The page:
By Andre Haralyi, M.A., C-IAYT

In the Western world “Self-realization” is understood as the fulfillment of one’s own potential. As Erich Fromm said “Man’s main task in life is to give birth to himself, to become what he potentially is.” This concept has gained great popularity over the years specially among those interested in psycho-analysis, humanistic psychology and Western esotericism which view self-realization as the ultimate goal of a human being.

In the East, according to all spiritual traditions of India including Yoga, “Self-realization”  is primarily associated with two very similar concepts: 

I. Liberation (moksha): which is explained as an intra-psychic event related with the dissolution of the ordinary mind whereby one is able to transcend all duality. This happens when one abides in one’s true form (svarūpa) and realizes who he or she truly is; the Self (Ātman). One who attains this state is able to remove the veil of illusion (māyā)​*​ formed  by our ego-driven mode, unconscious conditioning, habit patterns, and psychological blockages, which prevent one to see reality as it truly is.

II. Separation (mukti): better understood as the separation from spiritual ignorance (avidyā). Thus, “Self-realization” here is explained as the transcendence of the ego personality and the recovery of one’s true identity as the part of the “Absolute”​†​.

The pursuit of Self-realization is considered the most noble and meaningful undertake of which any individual is capable of. Self-realization is nothing short than an extraordinary event. It is not a mere mental or intellectual process, but rather it is a radical shift of consciousness which involves a profound transformation beyond the ordinary body-mind.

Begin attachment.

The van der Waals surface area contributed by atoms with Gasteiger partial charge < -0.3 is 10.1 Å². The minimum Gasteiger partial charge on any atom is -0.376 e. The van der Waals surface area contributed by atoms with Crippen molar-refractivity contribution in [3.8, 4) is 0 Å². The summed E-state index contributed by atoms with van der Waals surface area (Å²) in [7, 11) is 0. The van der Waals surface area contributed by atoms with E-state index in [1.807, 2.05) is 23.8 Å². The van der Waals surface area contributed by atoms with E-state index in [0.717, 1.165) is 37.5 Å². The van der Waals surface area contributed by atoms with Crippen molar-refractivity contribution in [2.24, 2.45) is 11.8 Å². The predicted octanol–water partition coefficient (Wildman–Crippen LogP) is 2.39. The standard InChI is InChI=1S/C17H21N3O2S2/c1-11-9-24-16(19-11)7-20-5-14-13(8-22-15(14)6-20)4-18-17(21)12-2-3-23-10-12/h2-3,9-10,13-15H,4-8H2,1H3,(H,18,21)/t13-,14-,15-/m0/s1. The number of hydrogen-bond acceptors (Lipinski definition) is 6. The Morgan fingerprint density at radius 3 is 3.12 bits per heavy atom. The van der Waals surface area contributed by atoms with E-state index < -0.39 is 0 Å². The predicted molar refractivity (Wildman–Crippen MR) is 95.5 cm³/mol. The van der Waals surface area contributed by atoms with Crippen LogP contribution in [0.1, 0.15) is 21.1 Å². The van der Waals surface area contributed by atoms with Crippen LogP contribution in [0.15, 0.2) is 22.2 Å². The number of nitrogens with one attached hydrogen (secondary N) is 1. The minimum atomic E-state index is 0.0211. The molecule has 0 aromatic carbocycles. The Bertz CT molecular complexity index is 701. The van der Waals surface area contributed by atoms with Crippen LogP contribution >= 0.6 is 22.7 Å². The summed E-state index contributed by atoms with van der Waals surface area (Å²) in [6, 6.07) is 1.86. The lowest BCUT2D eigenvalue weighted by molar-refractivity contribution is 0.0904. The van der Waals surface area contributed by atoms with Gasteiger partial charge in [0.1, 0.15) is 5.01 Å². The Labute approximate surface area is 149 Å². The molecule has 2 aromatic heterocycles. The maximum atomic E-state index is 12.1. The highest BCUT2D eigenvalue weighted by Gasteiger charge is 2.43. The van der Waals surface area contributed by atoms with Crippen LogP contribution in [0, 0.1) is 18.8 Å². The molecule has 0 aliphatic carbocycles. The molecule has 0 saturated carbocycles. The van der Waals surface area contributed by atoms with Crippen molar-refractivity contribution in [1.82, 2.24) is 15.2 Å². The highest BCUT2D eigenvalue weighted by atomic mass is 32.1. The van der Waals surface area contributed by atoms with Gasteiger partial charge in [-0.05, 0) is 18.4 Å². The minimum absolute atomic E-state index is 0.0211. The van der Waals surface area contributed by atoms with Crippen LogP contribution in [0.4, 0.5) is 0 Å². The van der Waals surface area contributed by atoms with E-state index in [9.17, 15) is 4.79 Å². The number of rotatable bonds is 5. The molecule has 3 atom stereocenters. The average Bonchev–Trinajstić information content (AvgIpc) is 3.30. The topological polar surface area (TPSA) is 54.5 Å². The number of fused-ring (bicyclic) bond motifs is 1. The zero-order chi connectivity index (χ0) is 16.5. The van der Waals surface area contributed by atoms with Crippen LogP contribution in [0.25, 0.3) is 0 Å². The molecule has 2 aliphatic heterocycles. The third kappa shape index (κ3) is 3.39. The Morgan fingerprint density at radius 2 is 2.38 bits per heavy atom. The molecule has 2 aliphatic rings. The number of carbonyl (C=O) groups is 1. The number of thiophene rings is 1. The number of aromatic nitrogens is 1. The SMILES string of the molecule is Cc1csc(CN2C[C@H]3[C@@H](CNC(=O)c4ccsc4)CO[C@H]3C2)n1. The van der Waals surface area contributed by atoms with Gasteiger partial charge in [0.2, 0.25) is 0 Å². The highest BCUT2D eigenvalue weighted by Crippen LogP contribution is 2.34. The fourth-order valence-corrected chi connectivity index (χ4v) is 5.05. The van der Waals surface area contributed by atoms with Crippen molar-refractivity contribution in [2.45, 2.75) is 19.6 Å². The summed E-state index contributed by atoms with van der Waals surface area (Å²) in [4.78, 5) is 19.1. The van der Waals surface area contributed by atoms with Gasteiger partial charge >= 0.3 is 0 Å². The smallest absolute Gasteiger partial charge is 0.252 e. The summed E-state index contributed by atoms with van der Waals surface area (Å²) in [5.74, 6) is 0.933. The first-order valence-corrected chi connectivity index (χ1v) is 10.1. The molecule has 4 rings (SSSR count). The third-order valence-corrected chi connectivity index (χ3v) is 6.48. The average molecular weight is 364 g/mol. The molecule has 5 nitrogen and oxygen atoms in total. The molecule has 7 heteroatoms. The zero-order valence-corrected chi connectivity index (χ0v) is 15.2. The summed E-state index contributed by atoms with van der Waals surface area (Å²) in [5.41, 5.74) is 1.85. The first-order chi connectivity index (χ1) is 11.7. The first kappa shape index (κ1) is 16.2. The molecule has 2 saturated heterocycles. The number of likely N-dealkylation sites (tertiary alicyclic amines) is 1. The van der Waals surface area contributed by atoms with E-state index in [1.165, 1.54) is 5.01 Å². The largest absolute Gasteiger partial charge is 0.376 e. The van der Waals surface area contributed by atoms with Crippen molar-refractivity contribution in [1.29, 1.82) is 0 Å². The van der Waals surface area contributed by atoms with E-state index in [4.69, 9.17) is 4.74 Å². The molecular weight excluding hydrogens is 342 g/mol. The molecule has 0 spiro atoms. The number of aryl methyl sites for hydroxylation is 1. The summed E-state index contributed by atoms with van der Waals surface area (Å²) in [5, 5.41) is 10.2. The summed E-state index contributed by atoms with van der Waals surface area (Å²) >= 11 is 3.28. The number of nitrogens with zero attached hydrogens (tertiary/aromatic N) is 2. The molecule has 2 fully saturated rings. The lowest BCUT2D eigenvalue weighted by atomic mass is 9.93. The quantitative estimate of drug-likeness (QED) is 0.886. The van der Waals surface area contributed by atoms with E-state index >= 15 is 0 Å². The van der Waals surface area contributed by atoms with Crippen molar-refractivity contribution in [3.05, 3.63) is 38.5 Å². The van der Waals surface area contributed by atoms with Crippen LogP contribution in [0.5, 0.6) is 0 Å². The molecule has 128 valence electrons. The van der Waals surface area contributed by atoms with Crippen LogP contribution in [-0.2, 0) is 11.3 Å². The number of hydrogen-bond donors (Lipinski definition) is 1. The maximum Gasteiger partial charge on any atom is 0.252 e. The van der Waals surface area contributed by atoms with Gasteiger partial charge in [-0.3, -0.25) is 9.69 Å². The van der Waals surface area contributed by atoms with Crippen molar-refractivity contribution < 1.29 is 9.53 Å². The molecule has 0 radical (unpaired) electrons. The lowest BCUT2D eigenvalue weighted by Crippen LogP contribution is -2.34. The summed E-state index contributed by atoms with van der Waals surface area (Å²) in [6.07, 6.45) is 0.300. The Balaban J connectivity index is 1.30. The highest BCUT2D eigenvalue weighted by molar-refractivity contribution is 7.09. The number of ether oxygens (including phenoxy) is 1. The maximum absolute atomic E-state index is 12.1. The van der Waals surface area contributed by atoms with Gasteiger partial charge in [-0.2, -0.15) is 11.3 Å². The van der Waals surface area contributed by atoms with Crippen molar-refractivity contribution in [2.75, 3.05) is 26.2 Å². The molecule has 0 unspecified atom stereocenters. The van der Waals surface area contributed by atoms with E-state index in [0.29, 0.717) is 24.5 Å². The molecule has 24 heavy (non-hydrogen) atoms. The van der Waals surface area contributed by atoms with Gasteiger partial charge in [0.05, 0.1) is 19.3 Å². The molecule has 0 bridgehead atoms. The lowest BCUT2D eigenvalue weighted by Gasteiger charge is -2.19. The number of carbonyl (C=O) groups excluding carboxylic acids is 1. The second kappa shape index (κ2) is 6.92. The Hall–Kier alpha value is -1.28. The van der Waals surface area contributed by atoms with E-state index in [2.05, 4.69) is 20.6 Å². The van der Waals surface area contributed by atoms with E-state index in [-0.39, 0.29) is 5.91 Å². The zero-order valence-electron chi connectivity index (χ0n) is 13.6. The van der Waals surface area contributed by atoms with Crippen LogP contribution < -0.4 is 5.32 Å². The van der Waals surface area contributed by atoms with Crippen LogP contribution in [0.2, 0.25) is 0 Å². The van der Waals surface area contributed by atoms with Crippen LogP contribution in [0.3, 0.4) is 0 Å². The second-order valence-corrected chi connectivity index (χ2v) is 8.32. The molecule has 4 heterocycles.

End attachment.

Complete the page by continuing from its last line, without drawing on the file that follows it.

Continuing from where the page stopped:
Self-realization also results in:

I. The attainment of enlightenment (Super-consciousness) or the understanding of the true nature of reality.

II. The conquest of absolute freedom, in action, speech and thought.

III. The emancipation from distress/suffering (duḥkha).

  1. ​*​
    The term illusion here does not refer to something that do not exist. Rather, it connotes a misconception about reality itself that happens when one looks but is not able to see clearly.
  2. ​†​
    The existence of an ultimate transcendental Reality known as “Brahman” or the Absolute, is a wide spread concept among all the Eastern philosophies. Although different traditions propose different conceptions and offer different speculations about its nature, all agree that the Absolute is identical to the very essence of the human being, the Self (Ātman).

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